You did not include the most important criterion for deciding if intervention militarily in foreign affairs should be entertained: Never send our troops to war if we do not have a president who has the mental and personality attributes to be a leader respected by our troops. Never in my lifetime has there been such a discrepancy between hubris of speech on the one hand and inaction and indecision on the other as is demonstrated by the current President. For example, less than a week ago he loudly proclaimed in public that Ghadafi's cruel murdering of Libyans "will not be tolerated." But since then Ghadaffi has gone on a killing rampage unprecedented even for him. I'm not particularly supportive myself for military intervention in any case but certainly not under the leadership of a man who is so given to bluster.

I can assure you that from all the conversations I have had with officers and service members of all ranks  the troops and the chain of command support the President. The Presidency has been called a "bully pulpit<" meaning not, that the President can bully, but that he can make statements that may have real impact.  Unfortunately Gadhaffi chose not to listen.  I am sure there will be painful consequences for him, no matter what the immediate outcome is here. 

In his own words, Gen. Wesley Clark says "helping a Muslim land does not meet our basic requirements for intervention". Isn't that an implicit statement of support for a dictatorship & invitation for extremism let alone a sign of outright racism?

Now, surely, you can read the article, and know that this is not what was written.  I led intervention on behalf of Muslims in Kosovo.  Mischievous comments like your demean the communications essential in democracies.

How do we win the hearts and minds of the general Arab population when we allow another brutal dictator to "wipe out" the freedom fighters in his own country. Qaddafi is a terrorist; as the sponsor for the Lockerbie bombing, he is our enemy. How can we allow his atrocities?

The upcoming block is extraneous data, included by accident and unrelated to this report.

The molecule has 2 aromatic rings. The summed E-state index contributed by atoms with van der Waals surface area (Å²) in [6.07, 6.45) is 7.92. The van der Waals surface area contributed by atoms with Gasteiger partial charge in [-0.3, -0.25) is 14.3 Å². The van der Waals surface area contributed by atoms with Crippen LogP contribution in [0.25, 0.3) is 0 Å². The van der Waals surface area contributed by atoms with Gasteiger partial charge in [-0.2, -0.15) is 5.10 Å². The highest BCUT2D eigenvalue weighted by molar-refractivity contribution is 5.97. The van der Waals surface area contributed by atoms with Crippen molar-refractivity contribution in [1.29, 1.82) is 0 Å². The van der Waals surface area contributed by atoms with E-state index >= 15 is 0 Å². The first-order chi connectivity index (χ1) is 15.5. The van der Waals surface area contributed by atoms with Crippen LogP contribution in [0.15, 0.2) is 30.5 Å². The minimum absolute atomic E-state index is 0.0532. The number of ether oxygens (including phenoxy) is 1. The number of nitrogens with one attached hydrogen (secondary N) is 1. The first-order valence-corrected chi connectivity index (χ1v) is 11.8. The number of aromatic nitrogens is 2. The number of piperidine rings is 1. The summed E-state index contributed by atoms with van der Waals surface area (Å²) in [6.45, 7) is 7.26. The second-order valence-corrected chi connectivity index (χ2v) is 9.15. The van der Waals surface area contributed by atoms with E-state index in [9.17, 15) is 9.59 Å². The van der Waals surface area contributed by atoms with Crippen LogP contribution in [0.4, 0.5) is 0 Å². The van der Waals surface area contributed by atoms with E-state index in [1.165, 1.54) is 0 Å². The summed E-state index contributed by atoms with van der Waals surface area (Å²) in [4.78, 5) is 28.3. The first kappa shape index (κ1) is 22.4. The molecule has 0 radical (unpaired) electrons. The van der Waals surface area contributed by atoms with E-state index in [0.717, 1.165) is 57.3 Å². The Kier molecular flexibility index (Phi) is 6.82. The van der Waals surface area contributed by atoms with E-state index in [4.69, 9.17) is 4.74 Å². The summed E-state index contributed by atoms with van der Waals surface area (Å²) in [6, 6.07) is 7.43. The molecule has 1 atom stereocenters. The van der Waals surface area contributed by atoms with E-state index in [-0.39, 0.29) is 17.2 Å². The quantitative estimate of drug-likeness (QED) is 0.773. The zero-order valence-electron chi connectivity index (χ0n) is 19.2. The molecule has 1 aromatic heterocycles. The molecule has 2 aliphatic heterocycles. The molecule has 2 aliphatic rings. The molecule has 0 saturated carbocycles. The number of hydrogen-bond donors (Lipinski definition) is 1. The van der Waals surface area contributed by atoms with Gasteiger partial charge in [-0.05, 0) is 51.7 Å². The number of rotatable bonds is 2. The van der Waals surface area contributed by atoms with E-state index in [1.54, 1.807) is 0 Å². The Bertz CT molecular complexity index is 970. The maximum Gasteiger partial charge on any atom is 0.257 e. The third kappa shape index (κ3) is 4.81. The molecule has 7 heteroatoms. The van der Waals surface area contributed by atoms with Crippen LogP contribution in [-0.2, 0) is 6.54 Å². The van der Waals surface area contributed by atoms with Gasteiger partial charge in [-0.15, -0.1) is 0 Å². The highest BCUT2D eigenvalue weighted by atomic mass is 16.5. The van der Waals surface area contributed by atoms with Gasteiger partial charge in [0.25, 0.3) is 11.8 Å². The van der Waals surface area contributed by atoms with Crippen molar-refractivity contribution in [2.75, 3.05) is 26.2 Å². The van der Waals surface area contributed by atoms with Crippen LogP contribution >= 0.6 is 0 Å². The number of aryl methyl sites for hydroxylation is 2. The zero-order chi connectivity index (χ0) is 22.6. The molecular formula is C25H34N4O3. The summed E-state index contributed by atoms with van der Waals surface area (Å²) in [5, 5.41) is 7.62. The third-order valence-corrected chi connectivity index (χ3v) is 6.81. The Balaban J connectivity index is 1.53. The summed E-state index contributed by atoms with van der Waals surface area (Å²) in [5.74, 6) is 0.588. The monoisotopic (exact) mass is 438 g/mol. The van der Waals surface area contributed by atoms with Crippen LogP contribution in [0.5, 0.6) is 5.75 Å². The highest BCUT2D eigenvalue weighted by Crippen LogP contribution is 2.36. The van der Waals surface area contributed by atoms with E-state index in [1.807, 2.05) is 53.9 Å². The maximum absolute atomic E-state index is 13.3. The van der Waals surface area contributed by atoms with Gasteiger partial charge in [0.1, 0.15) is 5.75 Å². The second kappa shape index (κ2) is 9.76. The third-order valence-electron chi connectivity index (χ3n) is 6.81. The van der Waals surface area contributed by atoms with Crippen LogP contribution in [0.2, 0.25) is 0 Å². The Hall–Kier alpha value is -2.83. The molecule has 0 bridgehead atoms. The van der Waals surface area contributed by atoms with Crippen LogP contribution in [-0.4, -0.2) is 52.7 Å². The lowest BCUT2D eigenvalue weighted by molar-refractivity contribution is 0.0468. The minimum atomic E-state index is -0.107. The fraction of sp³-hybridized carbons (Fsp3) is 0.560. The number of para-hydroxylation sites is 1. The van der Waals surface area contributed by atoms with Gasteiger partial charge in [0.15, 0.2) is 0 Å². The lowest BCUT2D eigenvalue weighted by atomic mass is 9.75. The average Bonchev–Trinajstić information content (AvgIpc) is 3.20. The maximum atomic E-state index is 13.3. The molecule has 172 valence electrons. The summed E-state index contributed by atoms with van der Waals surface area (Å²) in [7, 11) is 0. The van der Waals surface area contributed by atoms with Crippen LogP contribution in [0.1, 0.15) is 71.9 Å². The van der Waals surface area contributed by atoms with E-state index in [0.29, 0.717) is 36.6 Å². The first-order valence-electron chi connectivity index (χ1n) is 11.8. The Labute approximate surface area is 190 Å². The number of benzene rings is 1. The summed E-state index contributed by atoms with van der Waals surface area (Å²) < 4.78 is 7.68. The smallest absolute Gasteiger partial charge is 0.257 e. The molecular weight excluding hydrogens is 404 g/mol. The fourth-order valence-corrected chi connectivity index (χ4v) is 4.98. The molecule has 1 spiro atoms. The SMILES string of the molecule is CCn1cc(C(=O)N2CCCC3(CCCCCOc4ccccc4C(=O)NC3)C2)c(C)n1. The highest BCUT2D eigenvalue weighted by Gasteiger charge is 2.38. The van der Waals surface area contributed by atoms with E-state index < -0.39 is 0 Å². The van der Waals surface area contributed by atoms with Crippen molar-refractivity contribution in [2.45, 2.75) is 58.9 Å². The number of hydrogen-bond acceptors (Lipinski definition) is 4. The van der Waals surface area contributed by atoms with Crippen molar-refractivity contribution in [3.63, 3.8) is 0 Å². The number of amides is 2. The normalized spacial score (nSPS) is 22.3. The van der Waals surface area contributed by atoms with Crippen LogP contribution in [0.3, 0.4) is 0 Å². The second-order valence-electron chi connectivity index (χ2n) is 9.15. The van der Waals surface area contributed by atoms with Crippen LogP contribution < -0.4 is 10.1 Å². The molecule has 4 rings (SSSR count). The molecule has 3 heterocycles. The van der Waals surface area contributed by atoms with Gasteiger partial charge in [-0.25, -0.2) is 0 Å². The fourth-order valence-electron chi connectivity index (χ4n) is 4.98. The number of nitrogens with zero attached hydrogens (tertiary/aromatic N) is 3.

A key question; but we must also consider that if we go in and fight gadhaffi, we have to have strong Arab support behind us and Arab allies with us, or Gadhaffi will try to make us  look like justt another bunch of Europeans and Americans beating up on an Arab leader

By what logic or rule, if the aid we decided to give is"humanitarian" would we have to supply aid to both sides? What would force us to ignore all the documentation of the crimes against his own people that Gaddafi is committing and has committed for years and force us to provide aid to him as well as the people who are trying desperately to unseat him? This is a preposterous stand.

Not so preposterous.  When you go in and give aid to only one side, you are then taking sides, and by doing so, making yourself a target of the other side.  If we want to help only one side, then we must anticipate  that we are "fair game" in the eyes of the other.  And if that's the case, let's just cal a spade a spade and state that our purpose is to get GAdhaffi out - don't pretend that is strictly humanitarian.  We need a clearly defined objective before we go in.

In your article, general, you say that the US has no basis to intervene in the Libyan war. Your same argument could easily have been used about American intervention in World War Two during the early years. As you argued, we had no basis to support the Allies (ie Russia and Britain), but we still provided them with substantial material, financial, and moral support. We even did this when the US public was decidedly AGAINST any sort of intervention at all. President Roosevelt belived that that US was morally obligated to assist the allies. So why isn't this the case now? Why shouldn't we support the Libyans if it's the right thing to do?

WWII was a case of defensive war, and if you read back in the history books, you'll find the US thought long and hard about aiding the Allies before we entered the war.  It  was a tough decision for the country to make.

The reprisals will be horrific. The freedom fighters will be wiped out before and if we implement a no fly zone. Won't Qaddafi, after he takes power again, think...the West if against me, well I will now welcome all terrorists a new safe haven? Time to strike back against the West. They are weak and will not strike back.

Your're right to be concerned about what happens next.

And I'd like to thank all those who participated.  Great questions.  Wish I had time to answer them all....but, stay engaged, this problem with Libya is likely to last a litle while longer!

 

 

In This Chat
Gen. Wesley Clark
Wesley K. Clark, a retired Army general and NATO’s former supreme allied commander, is a senior fellow at the Burkle Center for International Relations at the University of California at Los Angeles.
Recent Chats
  • Next: